Adverse Drug Events (ADE) can happen anytime a medication is being used and the harmful effects from an ADE can range from mild to severe, serious or life-threatening.
What is an Adverse Drug Event?
An adverse drug event (ADE) is any occurrence involving medication that results in injury or negative effect. ADEs may be unexpected, accidental or a previously known possible side effect. Adverse drug events may happen in any patient setting, including hospital, long-term care and home settings.
Adverse drug events may include:
- Adverse drug reactions including side effects and more harmful occurrences
- Medication errors such as wrong dose, wrong time or wrong drug
- Overdoses which can be accidental, intentional or a result of medication error
- Drug allergy reactions which may range from minor itching to severe and life-threatening
Adverse drug events may range from occurrences that are virtually undetectable to events which result in serious injury or death.
Non-Allergic Adverse Drug Reactions
An adverse drug reaction is a physical effect caused by a medication that is negative or unexpected. Side effects are a type of adverse drug reaction and are usually mild to moderate.
More severe adverse drug reactions may include “serious adverse events” or SAEs which:
- Results in permanent injury or disability
- Requires hospitalization or prolongs hospitalization
- Is life-threatening
- Results in death
- Causes a congenital abnormality or birth defect
Some adverse drug reactions may be severe or life-threatening even when the drug is taken at normal doses under normal conditions. Others may be a result of improper dosing, overdosage, drug interactions or medication errors.
In some cases, drug allergies and non-allergic drug reactions are often confused as they may cause similar symptoms but may be a sign of drug sensitivity and not a true allergy.
Some examples of drugs that commonly cause non-allergic adverse drug reactions:
- X-ray contrast – sensitivity to intravenous (IV) contrast used in some X-ray tests. This adverse drug reaction can cause itching, flushing and a drop in blood pressure.
- Aspirin and non-steroidal anti-inflammatory pain relievers (ibuprofen, naproxen, diclofenac and others) – can cause stomach upset, breathing trouble, wheezing and hives.
- Antibiotics – may cause reactions such as stomach ache or diarrhea.
- High blood pressure medications – Angiotensin-converting enzyme (ACE) inhibitors sometimes cause coughing and swelling of the lips, tongue and face.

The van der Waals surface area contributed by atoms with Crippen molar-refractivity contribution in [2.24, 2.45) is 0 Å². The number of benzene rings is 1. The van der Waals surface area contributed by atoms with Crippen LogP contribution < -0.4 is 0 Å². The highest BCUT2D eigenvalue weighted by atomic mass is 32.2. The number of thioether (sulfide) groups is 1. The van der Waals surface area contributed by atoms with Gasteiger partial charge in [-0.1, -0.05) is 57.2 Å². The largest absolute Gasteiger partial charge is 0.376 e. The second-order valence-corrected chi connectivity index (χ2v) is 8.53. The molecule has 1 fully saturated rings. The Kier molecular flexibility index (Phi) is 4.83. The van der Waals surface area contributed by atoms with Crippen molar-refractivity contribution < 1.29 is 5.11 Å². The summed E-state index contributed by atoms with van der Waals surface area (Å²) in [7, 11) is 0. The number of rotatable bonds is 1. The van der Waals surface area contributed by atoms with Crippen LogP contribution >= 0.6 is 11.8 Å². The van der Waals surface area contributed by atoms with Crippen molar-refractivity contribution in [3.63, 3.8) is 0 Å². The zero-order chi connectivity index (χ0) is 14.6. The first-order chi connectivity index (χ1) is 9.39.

A drug allergy occurs when your immune system mistakenly identifies a drug as a harmful substance instead of a helpful remedy. Your immune system then reacts to the medication and releases a substance known as “histamine” along with other chemicals to cause symptoms of
Symptoms of drug allergy include:
- Nausea and vomiting
- Swelling of lips, face or tongue
- Difficulty breathing
In severe cases, allergic reaction may result in anaphylaxis which can restrict airflow and make it impossible to breathe. Any symptoms of severe allergic reaction or anaphylaxis including any swelling of the face, lips, tongue or throat or any difficulty breathing should be treated as a medical emergency. Other symptoms of allergy including severe vomiting, rash, itching or hives should be reported to a health care professional right away.
Allergic reactions may grow worse over time but may occur suddenly and without warning, even when the medication has been taken before. If an allergic reaction has occurred in the past, the same medication should not be taken again. In many cases, similar medications should be avoided as well.
Causes of Adverse Drug Events
The U.S. Centers for Disease Control reports that over 80% of American adults take at least one medication each year and about 30% take five or more on a regular basis. ADEs are a common cause of hospital visits, including about 1.3 million ER visits and nearly 400,000 hospitalizations each year.
ADEs are already responsible for about $3.5 billion spent on extra care and the number and severity of ADEs may be on the increase due to:
- New medication development
- New uses for older medications
- Aging of the American public
- Increasing use of medications for treatment and prevention
- Expanding insurance coverage encourages greater medication use
Pressure on companies to rapidly introduce new drugs may have a negative impact on the safety of medications. Many serious effects of newly introduced medications may not fully emerge until they are introduced to the public and used for a long period of time. In some cases, companies have also been found guilty of continuing to market and sell medications which they know may be dangerous.
When to Contact a Drug Injury Attorney
Adverse drug events may result in permanent injury or disability, birth defects, lengthy or complex medical treatments, and may result in death. Patients and their families may face high medical costs, loss of income and may be subjected to severe pain and suffering. Though each case is unique, some patients or family members who have been a victim of drug injury caused by a dangerous or defective drug, compensation may be available.
If you or your loved one’s health has been compromised due to an adverse drug event,